ORLAN: New Sculpture and New Photography

Claude Viallat: Recent Works

Anthony Japour (AJ) is an independent curator, private art dealer and owner of AJ Japour Gallery. The gallery deals in contemporary art with a focus on the Chinese Contemporary Art Movement and its relationship to the pillars of Western Contemporary Art. Since 2003, AJ has produced numerous art exhibitions and installations in Miami and South Florida. In addition, the Gallery’s secondary mission is to support organizations dedicated to the health, education, and welfare of children. AJ has served on the Fine Arts Board and the Cultural Arts Council of the City of Miami Beach.

alerie Hélène Lamarque
125 NW 23rd Street, Miami FL 33127

Hélène Lamarque, a gallerist and private art dealer with offices in Paris and Hong Kong opened a public space in Wynwood not far from the museums of Mira & Don Rubell and Martin Z. Marguilies. Originating from Paris and with a classic European education, Lamarque has bold ambitions to help push Miami even further as the cultural destination of the Americas.

While Lamarque’s background and focus is on established French Contemporary Art such as Claude Viallat and ORLAN, Lamarque in an interview with the French Consulate is quoted by saying, “I am wary of the label ‘French contemporary art’ and skeptical about the whole idea of culture. ’Nationalism’ brings us back to the darkest hours of European history. I also believe that our artists are first and foremost international and that they were fed on the history of world art.”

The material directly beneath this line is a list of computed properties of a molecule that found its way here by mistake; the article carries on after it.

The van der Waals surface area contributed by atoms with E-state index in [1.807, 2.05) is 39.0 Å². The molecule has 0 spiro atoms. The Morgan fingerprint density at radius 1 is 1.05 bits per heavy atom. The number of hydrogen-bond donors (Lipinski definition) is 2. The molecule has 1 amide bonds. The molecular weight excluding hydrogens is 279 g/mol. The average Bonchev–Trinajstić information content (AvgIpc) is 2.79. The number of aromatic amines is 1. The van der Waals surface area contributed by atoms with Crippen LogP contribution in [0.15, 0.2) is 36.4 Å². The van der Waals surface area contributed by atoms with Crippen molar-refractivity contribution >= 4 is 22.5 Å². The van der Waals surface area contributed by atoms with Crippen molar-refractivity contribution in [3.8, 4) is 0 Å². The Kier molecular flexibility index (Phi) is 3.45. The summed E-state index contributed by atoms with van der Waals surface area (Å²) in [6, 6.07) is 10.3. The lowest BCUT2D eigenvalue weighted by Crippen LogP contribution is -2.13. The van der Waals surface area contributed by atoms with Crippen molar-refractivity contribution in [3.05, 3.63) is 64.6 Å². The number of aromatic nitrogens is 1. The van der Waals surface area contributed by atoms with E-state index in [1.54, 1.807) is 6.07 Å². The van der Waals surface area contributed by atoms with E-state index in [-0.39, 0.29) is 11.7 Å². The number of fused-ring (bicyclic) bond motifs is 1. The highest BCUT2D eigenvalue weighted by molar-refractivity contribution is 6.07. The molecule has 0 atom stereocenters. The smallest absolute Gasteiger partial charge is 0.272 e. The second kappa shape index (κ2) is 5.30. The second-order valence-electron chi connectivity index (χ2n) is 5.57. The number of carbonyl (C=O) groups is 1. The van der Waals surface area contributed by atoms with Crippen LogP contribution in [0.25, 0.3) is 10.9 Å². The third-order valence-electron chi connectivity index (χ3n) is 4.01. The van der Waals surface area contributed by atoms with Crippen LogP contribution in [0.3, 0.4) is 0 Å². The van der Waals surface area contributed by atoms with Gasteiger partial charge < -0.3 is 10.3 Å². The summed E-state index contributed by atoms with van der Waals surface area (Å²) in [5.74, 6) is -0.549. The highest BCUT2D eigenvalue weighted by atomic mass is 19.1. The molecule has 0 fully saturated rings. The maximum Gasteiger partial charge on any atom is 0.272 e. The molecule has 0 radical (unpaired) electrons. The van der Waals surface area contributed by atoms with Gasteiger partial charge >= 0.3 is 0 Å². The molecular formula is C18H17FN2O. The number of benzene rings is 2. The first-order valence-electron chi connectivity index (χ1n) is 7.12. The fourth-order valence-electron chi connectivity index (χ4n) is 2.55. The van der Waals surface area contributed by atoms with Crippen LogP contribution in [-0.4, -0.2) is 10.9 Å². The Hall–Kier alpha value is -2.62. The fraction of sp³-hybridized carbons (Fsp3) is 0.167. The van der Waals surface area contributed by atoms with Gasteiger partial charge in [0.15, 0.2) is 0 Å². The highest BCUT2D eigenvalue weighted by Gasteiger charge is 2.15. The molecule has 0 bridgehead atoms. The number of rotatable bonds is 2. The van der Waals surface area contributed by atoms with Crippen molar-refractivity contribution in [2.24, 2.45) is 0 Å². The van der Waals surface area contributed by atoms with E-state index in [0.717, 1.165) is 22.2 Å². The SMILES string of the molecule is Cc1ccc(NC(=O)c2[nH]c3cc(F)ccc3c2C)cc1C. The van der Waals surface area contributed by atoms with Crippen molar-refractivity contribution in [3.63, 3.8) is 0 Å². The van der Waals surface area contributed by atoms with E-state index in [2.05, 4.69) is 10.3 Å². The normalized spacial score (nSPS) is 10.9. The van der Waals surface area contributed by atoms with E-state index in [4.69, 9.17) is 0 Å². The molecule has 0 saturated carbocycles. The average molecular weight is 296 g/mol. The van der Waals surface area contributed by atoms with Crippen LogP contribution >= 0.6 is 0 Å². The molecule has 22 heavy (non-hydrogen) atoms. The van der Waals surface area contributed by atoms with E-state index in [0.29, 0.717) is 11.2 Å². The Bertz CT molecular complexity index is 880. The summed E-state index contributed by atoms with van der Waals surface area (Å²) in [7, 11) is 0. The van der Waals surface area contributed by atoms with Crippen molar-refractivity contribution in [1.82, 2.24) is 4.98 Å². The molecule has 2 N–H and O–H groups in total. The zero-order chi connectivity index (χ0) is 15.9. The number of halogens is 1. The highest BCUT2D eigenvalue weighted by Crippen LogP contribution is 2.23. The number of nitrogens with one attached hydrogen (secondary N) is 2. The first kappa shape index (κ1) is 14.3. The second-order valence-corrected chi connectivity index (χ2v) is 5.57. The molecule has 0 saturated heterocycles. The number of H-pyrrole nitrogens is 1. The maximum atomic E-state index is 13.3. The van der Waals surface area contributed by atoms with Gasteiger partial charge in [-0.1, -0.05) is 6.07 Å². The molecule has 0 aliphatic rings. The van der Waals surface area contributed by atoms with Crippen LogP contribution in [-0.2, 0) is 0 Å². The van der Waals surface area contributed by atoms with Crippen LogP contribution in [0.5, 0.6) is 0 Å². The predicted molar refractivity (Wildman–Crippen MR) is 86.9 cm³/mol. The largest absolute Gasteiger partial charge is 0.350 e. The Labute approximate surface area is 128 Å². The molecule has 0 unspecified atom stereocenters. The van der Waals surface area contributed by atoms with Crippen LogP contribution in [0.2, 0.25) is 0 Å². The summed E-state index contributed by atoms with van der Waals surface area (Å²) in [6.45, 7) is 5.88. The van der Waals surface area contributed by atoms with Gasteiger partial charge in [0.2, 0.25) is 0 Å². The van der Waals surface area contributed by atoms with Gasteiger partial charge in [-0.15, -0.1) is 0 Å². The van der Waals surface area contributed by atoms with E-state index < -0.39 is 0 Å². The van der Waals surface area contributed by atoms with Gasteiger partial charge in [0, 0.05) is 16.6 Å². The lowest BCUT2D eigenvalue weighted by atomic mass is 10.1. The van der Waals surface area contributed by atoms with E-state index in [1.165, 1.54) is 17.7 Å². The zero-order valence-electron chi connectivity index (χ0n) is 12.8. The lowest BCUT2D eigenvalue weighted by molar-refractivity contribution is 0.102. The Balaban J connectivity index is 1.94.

To that end, Lamarque ventured out into Indian Contemporary Art and has been exhibiting and educating the Miami public on emerging artists from India in her Wynwood gallery as well as in the art fairs. Her views ring true for me as I exhibit and educate on the Chinese Contemporary Art Movement and promote artists working with an International vocabulary.

ORLAN, Shifting Dress Code, 2011 3D printed Nylon 80 cm., Edition of 5


ORLAN, born in 1947 in Sant-Étienne, Loire was rushed in 1978 to have emergency surgery for an ectopic pregnancy. While she was not in pain, she did bring a video crew with her who filmed the operation and began her long career charting a course out of Body representation toward the integration of feminist values and the use of her own body as a medium.

Her approach to making art using the Body as a perpetual point of reference through photography, performance, plastic surgery, installations and sculpture, ameliorates the distinctions between subject and object, medium and place, gender and gender norms, standards of beauty and race, abstraction and representation. Most sensationally, in the 1990’s she underwent nine plastic surgeries, one of which was to place implants generally used as cheek implants on her temples, creating an appearance of a character from the 1960’s television show, Star Trek.

In this exhibition, Lamarque features a new computer made sculpture, Shifting Dress Code, and a series of new three-dimensional photographs entitled Shifting Folds. ORLAN embraces a vast network of cultural references and reconfigures the way Folds define and form the body within the context of the history of sculpture – from the Folds of the Body to the Fold without the Body. As Lamarque states “the exhibition challenges notions of sculpture and its forms, engaging the viewer in a dialogue that redefines the idea of the body. Using modern technology, the artist explores various themes: the sacred, the feminine, body presence and absence. These works exemplify ORLAN’s ability to capture both the sensuality and spirituality of the human body, in just a few folds.”